3. The architect evaluates how the changes between different versions of the requirement impact on the architecture design. Furthermore, the architect can recover the decision made for addressing the changing requirement.
8.5.2 Prototype implementation: SE-Wiki The use cases described in §8.5.1 have been implemented in a semantic wiki, termed SE-Wiki. In the semantic wiki, we implemented an ontology to speciﬁcally support co-evolving architectural requirements and design (see Tang et al., 2011, Fig. 2). Furthermore, we describe how the prototype supports the use case scenarios by using the example of the development of a Portal.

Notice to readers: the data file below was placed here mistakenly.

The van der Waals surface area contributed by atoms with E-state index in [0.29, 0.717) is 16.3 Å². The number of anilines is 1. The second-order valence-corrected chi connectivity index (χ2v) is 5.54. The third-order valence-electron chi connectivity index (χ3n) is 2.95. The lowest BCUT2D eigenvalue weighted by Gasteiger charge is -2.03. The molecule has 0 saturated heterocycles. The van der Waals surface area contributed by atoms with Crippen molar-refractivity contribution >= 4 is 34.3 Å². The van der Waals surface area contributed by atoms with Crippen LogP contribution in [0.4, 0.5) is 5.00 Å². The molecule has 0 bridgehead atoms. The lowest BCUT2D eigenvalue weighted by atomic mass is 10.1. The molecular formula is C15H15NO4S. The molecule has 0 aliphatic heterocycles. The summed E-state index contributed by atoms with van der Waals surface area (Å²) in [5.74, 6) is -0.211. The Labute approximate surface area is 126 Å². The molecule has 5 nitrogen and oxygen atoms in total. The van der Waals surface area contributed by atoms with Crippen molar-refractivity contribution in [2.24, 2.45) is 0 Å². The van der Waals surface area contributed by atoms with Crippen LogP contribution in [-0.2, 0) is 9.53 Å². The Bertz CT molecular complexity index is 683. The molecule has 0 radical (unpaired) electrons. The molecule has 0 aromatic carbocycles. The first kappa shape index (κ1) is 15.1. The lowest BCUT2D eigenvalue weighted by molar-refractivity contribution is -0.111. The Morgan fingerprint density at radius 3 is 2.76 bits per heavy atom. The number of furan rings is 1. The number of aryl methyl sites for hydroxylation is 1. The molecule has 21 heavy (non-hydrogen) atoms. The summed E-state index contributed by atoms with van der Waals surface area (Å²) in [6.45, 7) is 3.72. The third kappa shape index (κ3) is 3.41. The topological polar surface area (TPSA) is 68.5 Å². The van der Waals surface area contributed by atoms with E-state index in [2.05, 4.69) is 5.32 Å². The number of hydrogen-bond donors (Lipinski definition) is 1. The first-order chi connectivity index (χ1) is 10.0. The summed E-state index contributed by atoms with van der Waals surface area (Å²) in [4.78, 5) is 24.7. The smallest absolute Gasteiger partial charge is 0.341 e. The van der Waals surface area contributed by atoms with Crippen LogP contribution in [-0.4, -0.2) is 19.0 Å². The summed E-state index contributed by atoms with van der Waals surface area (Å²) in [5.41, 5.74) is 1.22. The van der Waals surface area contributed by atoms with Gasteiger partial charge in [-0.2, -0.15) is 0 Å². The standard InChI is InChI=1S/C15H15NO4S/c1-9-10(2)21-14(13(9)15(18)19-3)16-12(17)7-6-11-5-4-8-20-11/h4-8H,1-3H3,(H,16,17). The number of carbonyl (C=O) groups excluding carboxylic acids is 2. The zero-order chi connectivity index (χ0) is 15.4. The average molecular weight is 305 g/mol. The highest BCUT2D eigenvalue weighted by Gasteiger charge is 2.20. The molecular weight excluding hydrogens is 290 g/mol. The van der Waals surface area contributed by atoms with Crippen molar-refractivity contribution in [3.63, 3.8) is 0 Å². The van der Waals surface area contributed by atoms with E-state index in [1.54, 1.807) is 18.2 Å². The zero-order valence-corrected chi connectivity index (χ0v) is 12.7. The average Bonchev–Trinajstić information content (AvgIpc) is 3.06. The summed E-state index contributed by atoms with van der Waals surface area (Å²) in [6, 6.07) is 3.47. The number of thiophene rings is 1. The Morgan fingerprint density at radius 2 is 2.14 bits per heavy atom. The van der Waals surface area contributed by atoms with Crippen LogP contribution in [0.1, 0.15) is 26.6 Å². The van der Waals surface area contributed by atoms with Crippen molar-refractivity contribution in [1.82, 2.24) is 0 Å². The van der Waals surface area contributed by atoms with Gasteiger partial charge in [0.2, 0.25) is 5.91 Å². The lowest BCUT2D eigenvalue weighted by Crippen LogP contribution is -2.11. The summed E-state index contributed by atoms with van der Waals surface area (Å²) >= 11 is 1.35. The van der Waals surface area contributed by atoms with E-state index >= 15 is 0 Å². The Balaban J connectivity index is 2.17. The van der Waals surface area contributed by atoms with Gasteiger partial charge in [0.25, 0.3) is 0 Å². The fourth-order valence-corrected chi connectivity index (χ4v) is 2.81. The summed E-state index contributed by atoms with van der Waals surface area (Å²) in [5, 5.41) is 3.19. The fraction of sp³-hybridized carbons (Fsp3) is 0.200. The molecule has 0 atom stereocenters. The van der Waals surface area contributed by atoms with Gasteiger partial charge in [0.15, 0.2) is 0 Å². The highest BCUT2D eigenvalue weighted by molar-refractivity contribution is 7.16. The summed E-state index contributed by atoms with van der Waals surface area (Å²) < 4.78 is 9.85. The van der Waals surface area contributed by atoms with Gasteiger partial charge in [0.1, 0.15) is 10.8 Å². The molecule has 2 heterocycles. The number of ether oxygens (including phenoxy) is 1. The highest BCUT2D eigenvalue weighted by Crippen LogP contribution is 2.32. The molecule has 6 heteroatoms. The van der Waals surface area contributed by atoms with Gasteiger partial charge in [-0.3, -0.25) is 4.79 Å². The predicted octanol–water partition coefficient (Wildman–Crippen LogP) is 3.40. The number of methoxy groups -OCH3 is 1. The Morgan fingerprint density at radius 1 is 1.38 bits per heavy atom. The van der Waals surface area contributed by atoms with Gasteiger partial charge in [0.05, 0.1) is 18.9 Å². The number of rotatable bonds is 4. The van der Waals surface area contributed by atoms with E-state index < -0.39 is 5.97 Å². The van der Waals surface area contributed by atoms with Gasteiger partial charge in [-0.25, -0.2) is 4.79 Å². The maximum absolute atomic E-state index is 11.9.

Scenario 1 – software reuse Description – An architect wants to check if existing software can be reused to implement a new functional requirement which is similar to existing functional requirements that have been implemented (see §8.5.1).
Example – A new functional requirement Change User Access: The Portal should be able to change user’s access rights to resources3 is proposed by the Portal Manager.
The architect thinks that this new functional requirement is similar to an existing functional requirement, i.e., Track Usage: The Portal tool should be able to track usage of resources by all users. The architect wants to check if the existing software (i.e., design 3 Resources in the project under study refer to all the information maintained by the Portal.
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outcomes/architecture) that is used to implement the requirement Track Usage can be reused to implement the new requirement Change User Access, especially with regard to the quality requirements.